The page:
New York City Mayor Bill de Blasio unveiled his own plan to diversify them, which involves admitting the top students from every city middle school, and expanding the 50-year-old Discovery program, which is designed to prepare low-income students to gain admission. (So far, that program has primarily benefitted low-income Asian and white students). Some have pushed back, arguing that such reforms will unfairly penalize Asian students, and that the schools will change if admission methods are altered.
But there is a disturbing acceptance by all sides in this debate that there is one form of success and achievement, of happiness and fulfillment—that there is a “best” defined by a conventional measure. Admission to these schools unlocks it, and we all want it, or should.

I can’t get behind this: It affirms a supremacist mentality. I thought we were done propping that up.

As a New York City parent and a journalist, I have been closely following this debate, and many studies about the systemic exclusion from success, and a good life, for blacks and Latinos in the United States. The people who fight to change the admissions believe they are fighting for the cause of black and brown children, including my 9-year old daughter. In reading these debates and studies, I’ve learned a few things. First and foremost: I am a failure, and I am setting my daughter up to be a failure.

Just by living in this neighborhood—one which has about the same ratio of blacks and whites as the one I grew up in—I’ve knocked two points off my daughter’s IQ score, as a cute little graphic in this Vox article shows.

Oh, wait: There was a murder within seven blocks of our home. This same article relies on NYU research to tell me that my choice of apartment knocked seven more points off my daughter’s IQ. (Although I do wonder if there is a neighborhood anywhere in Manhattan where there hasn’t been a murder within seven blocks during a five-year period.)

In other words, I started off strong as a child but I am a failure who is failing my daughter, and here’s the kicker: Despite the studies that tell me that I live here because racism did the dirty to me, I claim agency in this. I chose it all. I chose not to have my daughter tested to enter kindergarten in the gifted and talented programs that feed to specialized high schools. Nor do I want her to attend a specialized high school. I am choosing for my daughter to be “left behind.”

With her father, I made these choices in location and education because we find beauty and value in our neighborhood, and reward in schools where students leave with a broad idea of what achievement looks like, an expansive idea of the path to happiness, success, societal contribution, and fulfillment—and the capacity to choose their path.

The Times offers a few clues to the criteria they use. “These schools have a vital mission, to challenge the city’s sharpest young minds.” Referring to the criticism of the mayor’s plan from alumni, the op-ed concludes that “the very intensity of the response underscores how formative an experience it is to attend a specialized high school.”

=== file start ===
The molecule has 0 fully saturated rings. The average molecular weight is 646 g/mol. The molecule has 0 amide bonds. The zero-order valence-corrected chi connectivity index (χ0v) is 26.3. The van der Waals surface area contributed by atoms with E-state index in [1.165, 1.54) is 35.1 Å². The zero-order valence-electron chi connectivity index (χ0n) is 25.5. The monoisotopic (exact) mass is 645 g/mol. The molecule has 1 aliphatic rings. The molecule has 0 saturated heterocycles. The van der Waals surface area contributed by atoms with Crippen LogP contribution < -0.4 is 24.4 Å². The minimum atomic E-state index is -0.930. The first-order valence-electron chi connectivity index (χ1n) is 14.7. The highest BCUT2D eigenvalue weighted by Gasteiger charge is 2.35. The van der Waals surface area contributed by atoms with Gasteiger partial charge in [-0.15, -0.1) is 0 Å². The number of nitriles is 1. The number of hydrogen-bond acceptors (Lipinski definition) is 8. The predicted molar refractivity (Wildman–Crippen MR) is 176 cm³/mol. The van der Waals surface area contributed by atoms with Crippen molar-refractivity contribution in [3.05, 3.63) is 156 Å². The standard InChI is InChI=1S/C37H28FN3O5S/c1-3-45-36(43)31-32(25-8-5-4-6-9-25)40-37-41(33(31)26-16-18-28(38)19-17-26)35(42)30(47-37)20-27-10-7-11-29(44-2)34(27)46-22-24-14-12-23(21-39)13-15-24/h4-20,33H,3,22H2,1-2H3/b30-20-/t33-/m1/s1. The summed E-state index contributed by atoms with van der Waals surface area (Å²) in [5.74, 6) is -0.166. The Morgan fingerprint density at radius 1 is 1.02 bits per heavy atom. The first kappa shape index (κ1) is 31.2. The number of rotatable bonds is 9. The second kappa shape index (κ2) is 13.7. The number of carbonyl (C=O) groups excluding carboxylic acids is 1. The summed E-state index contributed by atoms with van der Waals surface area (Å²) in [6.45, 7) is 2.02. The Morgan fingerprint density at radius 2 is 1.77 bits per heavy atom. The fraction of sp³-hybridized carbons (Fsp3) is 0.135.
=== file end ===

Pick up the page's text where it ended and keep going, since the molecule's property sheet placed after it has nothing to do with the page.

The first criterion I understand but disagree with; the second makes little sense. Passion about changing admissions indicates that it is such a formative experience? I think it’s more that admission confers bragging rights, something very important in highly competitive New York City.

“They all but shut out black and Latino students,” the article states, “leaving untold numbers of New York’s brightest children behind.” The Times seems to know who is “bright” and who isn’t: Like the SHSAT, they feel confident this can be assessed. And where is this “behind?” Those “shut out” students are left to attend many other good schools in New York. “Behind” implies that the specialized high schools are in front, and that schools that don’t earn that honorific by choosing a student body based on that narrow form of achievement are lesser.

Let’s dial back a bit. As I said, I grew up in a middle-class neighborhood, but I didn’t mention that it was in Jackson, Mississippi, 1972 to ’87. I fully understand that my parents—first-generation college attendees—gave me choice. My background and private-college degree helped open up a world of opportunity. I was able to choose a rewarding but not well-remunerated (compared to working graduates of a university like mine) job. I was able to choose where I lived, and I knew I didn’t want to live in a keeping-up-with-the-Joneses neighborhood, whether it was mostly white or brown, or Asian. I chose my neighborhood because of its mixed-up income and mixed-up races.

So why do so many people who lament what is called white supremacy—and who hate the fact that it is guarded so jealously—reaffirm its values? Our lives are diminished because we are “shut out” of specialized high schools; our lives are limited because we live in majority black and brown neighborhoods. Our proximity to too many poor people, after having started life in middle-class communities, is evidence of slippage.